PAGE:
On 28 January, The Washington Post published an interview with Viktor Yanukovych by Lally Weymouth, one of its editors, from Davos. She asked about EU integration, warmer relations with Russia, a missing journalist, and the prosecution of Yulia Tymoshenko on corruption charges, among other things.
I won’t pretend to be an expert on Ukraine, but I think it was a valuable opportunity, fumbled. I ran it by Sergey Sydorenko, a TOL correspondent in Kyiv who writes for Kommersant. He agreed.
Here are excerpts, with additions in brackets to show how I wish it had gone or what Yanukovych actually gets wrong (those courtesy of Sergey). Passages struck through are those I think the interview could have done without:
V.Y.: “Ukraine and Russia have had traditional strategic relations. There was just one period in the history of our countries – during my predecessor’s rule – when those good relations deteriorated. Trade between our countries fell from $40 billion to $13 billion [Sergey: actually it was $25 billion] in 2009. The confrontation between Ukraine and Russia led – at least two times – to the inefficient delivery of energy through Ukraine to the European Union. At least twice, Ukraine violated its obligations to the European Union when gas deliveries from Russia which cross Ukraine were cut down significantly, and Europe suffered.”
[Sergey: Yanukovych here says that Ukraine was involved in creation of a gas crisis in early 2009. This is totally wrong and, finally, it does not correspond with the official Ukrainian position.]
L.W.: Your critics also speak of selective prosecutions, and they claim that the current investigations [against politicians] are politically motivated. Why is your government only investigating the opposition?
V.Y.: I would strongly disagree with that suggestion. It is just not true.
L.W.: The U.S. government says it is true.
V.Y.: In reality, one perhaps should pay less attention to what is said by whom. One has to use the facts. I can give you some of these facts. The country has started a broad campaign against corruption and violation of the law. It is not a selective approach based on political reasons. This campaign affects representatives [regardless of] political party.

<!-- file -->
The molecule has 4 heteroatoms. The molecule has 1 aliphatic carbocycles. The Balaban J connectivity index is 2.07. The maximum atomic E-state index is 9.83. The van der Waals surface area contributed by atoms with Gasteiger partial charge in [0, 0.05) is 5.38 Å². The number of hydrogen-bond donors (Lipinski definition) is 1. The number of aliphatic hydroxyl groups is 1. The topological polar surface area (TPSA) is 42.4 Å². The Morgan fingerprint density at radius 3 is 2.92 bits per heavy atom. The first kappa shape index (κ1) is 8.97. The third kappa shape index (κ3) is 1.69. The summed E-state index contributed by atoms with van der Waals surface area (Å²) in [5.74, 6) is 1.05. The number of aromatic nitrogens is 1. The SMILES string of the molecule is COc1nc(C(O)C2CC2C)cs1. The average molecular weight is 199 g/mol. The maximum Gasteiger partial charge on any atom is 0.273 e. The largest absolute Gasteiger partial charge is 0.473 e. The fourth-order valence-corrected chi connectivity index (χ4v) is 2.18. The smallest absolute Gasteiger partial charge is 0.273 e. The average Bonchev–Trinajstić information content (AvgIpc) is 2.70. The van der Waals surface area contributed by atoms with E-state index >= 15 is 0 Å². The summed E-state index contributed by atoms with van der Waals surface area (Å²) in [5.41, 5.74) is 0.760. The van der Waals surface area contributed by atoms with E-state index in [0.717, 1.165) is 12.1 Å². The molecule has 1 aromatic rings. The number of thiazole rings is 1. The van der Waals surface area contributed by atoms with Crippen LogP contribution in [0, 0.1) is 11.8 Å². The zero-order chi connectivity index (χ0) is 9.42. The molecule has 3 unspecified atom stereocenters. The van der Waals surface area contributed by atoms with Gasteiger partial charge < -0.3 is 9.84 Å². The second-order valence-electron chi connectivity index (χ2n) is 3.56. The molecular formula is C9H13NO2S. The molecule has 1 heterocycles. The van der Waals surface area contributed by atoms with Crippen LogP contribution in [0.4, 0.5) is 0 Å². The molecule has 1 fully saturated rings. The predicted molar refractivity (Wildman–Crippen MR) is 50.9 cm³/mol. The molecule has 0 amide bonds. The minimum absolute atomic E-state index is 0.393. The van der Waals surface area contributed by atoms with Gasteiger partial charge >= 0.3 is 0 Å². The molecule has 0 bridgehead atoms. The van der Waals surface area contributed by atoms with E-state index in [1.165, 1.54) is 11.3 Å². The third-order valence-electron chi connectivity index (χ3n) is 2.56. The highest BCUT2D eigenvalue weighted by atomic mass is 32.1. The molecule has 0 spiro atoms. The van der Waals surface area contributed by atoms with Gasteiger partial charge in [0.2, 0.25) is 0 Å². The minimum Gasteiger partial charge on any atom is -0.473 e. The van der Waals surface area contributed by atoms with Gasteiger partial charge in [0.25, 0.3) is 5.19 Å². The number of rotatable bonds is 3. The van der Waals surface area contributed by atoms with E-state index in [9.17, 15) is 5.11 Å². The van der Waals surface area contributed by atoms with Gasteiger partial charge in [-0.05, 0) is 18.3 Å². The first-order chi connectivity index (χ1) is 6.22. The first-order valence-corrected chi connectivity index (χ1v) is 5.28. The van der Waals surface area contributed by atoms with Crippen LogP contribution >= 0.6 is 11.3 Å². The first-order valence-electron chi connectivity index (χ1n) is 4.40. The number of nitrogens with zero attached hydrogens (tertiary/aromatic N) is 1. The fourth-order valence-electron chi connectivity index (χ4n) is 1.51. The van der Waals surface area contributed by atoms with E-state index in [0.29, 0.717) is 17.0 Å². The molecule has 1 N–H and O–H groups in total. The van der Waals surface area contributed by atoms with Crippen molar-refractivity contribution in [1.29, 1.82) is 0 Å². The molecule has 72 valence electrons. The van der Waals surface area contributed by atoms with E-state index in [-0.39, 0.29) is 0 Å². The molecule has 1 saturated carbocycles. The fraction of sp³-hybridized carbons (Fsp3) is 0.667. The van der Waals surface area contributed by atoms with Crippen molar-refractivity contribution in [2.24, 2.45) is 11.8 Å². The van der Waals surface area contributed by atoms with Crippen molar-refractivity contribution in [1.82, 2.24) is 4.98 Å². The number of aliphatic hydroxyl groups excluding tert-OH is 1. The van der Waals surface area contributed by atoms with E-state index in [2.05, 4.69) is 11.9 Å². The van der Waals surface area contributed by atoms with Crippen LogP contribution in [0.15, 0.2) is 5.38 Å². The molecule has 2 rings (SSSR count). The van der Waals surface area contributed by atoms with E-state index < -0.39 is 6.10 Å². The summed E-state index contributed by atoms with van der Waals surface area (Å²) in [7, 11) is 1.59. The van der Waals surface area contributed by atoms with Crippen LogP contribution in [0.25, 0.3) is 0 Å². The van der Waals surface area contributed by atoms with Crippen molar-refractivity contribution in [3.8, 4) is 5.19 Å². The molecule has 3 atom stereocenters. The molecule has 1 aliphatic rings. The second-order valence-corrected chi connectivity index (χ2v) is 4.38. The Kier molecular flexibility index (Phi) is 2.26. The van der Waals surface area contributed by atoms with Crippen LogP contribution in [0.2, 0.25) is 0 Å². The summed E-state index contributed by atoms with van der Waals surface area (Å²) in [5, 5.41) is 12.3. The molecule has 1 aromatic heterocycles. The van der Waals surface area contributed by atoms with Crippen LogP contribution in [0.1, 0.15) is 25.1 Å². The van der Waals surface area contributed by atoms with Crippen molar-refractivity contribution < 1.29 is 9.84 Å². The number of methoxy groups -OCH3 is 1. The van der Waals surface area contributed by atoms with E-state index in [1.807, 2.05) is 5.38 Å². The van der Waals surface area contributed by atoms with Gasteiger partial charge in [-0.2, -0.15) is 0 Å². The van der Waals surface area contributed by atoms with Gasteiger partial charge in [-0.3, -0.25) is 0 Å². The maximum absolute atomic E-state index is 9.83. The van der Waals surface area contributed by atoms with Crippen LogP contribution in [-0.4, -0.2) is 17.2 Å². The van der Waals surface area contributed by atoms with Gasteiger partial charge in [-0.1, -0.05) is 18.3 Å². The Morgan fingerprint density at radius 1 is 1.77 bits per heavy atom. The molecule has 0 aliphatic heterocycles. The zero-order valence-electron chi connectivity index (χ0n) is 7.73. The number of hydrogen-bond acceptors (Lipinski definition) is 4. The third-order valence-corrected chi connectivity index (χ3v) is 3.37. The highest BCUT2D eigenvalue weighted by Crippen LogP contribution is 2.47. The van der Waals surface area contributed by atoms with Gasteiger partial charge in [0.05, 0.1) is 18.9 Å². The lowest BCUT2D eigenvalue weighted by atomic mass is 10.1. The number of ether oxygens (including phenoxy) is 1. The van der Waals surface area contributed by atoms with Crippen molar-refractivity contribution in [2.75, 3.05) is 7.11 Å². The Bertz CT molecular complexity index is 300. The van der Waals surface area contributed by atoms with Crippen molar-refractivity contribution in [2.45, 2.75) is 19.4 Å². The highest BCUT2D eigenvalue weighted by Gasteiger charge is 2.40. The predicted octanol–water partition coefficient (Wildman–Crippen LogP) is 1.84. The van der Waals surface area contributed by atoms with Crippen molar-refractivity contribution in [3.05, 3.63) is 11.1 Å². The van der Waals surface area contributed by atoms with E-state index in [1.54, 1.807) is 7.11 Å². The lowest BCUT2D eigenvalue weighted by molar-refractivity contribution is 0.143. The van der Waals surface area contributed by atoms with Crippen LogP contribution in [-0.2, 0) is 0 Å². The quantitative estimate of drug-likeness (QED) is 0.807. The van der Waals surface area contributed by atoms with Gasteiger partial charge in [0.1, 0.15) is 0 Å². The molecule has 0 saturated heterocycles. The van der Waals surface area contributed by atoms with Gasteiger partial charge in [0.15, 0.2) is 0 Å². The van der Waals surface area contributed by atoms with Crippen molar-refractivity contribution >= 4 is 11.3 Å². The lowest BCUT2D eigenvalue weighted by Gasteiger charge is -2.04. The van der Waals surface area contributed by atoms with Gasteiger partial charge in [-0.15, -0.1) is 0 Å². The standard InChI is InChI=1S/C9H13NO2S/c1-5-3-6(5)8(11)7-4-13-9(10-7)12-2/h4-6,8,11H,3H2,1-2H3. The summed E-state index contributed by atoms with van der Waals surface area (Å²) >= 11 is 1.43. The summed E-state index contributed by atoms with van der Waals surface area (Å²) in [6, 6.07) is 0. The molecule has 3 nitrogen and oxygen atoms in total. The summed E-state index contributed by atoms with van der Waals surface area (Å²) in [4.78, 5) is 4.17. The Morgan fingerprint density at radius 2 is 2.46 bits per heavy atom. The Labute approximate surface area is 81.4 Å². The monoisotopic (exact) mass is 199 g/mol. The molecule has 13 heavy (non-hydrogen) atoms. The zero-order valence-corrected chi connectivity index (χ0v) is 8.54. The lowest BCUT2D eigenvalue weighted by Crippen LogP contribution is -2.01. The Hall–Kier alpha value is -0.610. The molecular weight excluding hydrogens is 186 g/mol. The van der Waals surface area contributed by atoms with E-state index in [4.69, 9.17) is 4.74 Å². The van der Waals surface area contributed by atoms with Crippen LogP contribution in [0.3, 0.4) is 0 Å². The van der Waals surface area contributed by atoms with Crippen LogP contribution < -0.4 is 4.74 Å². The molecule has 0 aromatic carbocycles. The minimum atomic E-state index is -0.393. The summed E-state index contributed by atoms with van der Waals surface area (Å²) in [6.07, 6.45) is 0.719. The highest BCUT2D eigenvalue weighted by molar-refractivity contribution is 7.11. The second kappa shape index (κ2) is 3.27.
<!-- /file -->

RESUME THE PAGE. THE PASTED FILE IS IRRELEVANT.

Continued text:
L.W.: Has anyone in your party been investigated?
V.Y.: Yes, by all means.
L.W.: But the famous names are former Prime Minister Yulia Tymoshenko and
former minister of the economy Bohdan Danylyshyn, who fled to the Czech Republic and was given asylum under NATO rules. [Yury Lutsenko, who served as Tymoshenko’s interior minister and is popular enough to lead the opposition in her absence.]
V.Y.: Let me answer that. As examples, a member of my party, the former chairman of the parliament of the Autonomous Republic of Crimea – and his position today is an adviser to me – he has been detained on charges of corruption. His last name is Hrytsenko.
Getting back to the former minister of the economy—Mr. Danylyshyn—he had never been involved in politics. He was a minister in the previous government. He is accused of committing some acts of corruption against Ukrainian law. I believe the Czech decision to grant him political asylum was not based on any specific facts that they received from Ukraine’s law-enforcement agencies. What Mr. Danylyshyn should be doing is trying to use his own legal experts to prove that he is innocent instead of hiding and trying to avoid responsibility.
[L.W.: Do you think it is appropriate to have kept Mr. Lutsenko in prison for a month while he awaits trial on abuse of power charges, accused of helping his driver get a job at the Interior Ministry? And do you think it appropriate that he could be facing 12 years in prison? Should we worry that by sidelining the opposition you are leading Ukraine toward a one-party future?]
L.W.: People in the United States are also worried about pressure applied to civil society offices and journalists in your country. They say that they believe the pressure is to suppress any opposition activity. Is this fair?
V.Y.: Perhaps you are aware of some specific facts. What civil organizations are we talking about? What officers?
[L.W: Your top-rated news organizations now run extensive coverage of members of the government while virtually ignoring opposition politicians. Also, your security services attempted to bar from the country Niko Lange, director of the Ukrainian office of the Konrad Adenauer Foundation, after he had met with opposition leaders and urged them to unite. Opposition protesters also say police push them away from your appearances while your supporters are ushered to the front. Parliament has also passed a law limiting meetings and demonstrations.]
L.W.: One journalist disappeared, didn’t he?
V.Y.: Many journalists disappear all over the world.
L.W.: That is something to worry about.
V.Y.: By all means that does worry us, but that was many years ago. The investigation is under way.
[L.W.: I am not speaking of Georgiy Gongadze, who disappeared in 2000, but of Vasyl Klymentiev, who disappeared in August 2010.]
[Sergey: Does the president know about Klymentiev's disappearance at all???]